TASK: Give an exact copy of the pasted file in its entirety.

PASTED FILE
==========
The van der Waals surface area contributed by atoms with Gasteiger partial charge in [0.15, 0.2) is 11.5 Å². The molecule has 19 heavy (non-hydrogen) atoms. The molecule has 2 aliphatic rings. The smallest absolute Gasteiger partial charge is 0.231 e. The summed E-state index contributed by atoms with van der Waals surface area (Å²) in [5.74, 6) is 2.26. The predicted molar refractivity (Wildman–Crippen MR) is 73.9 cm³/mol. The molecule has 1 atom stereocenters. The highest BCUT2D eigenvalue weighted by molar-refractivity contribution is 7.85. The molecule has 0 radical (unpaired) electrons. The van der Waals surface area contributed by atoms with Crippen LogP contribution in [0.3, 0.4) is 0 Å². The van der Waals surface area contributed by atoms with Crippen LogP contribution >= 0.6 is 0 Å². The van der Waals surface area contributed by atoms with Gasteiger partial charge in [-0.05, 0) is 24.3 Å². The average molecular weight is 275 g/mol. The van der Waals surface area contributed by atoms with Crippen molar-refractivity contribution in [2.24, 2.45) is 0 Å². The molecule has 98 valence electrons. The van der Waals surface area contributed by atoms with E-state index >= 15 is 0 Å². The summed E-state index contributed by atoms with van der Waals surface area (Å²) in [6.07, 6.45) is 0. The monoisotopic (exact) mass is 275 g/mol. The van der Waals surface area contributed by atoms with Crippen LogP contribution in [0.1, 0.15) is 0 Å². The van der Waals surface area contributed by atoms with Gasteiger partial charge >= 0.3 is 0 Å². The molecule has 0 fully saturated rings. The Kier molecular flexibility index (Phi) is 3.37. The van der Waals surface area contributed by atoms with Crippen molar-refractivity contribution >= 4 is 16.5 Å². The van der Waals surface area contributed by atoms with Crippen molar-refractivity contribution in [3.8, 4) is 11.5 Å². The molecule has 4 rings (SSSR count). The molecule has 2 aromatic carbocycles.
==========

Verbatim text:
The van der Waals surface area contributed by atoms with Gasteiger partial charge in [0.15, 0.2) is 11.5 Å². The molecule has 19 heavy (non-hydrogen) atoms. The molecule has 2 aliphatic rings. The smallest absolute Gasteiger partial charge is 0.231 e. The summed E-state index contributed by atoms with van der Waals surface area (Å²) in [5.74, 6) is 2.26. The predicted molar refractivity (Wildman–Crippen MR) is 73.9 cm³/mol. The molecule has 1 atom stereocenters. The highest BCUT2D eigenvalue weighted by molar-refractivity contribution is 7.85. The molecule has 0 radical (unpaired) electrons. The van der Waals surface area contributed by atoms with Crippen LogP contribution in [0.3, 0.4) is 0 Å². The van der Waals surface area contributed by atoms with Crippen LogP contribution >= 0.6 is 0 Å². The van der Waals surface area contributed by atoms with Gasteiger partial charge in [-0.05, 0) is 24.3 Å². The average molecular weight is 275 g/mol. The van der Waals surface area contributed by atoms with Crippen molar-refractivity contribution in [2.24, 2.45) is 0 Å². The molecule has 98 valence electrons. The van der Waals surface area contributed by atoms with E-state index >= 15 is 0 Å². The summed E-state index contributed by atoms with van der Waals surface area (Å²) in [6.07, 6.45) is 0. The monoisotopic (exact) mass is 275 g/mol. The van der Waals surface area contributed by atoms with Crippen LogP contribution in [0.1, 0.15) is 0 Å². The van der Waals surface area contributed by atoms with Gasteiger partial charge >= 0.3 is 0 Å². The molecule has 0 fully saturated rings. The Kier molecular flexibility index (Phi) is 3.37. The van der Waals surface area contributed by atoms with Crippen molar-refractivity contribution >= 4 is 16.5 Å². The van der Waals surface area contributed by atoms with Crippen molar-refractivity contribution in [3.8, 4) is 11.5 Å². The molecule has 4 rings (SSSR count). The molecule has 2 aromatic carbocycles.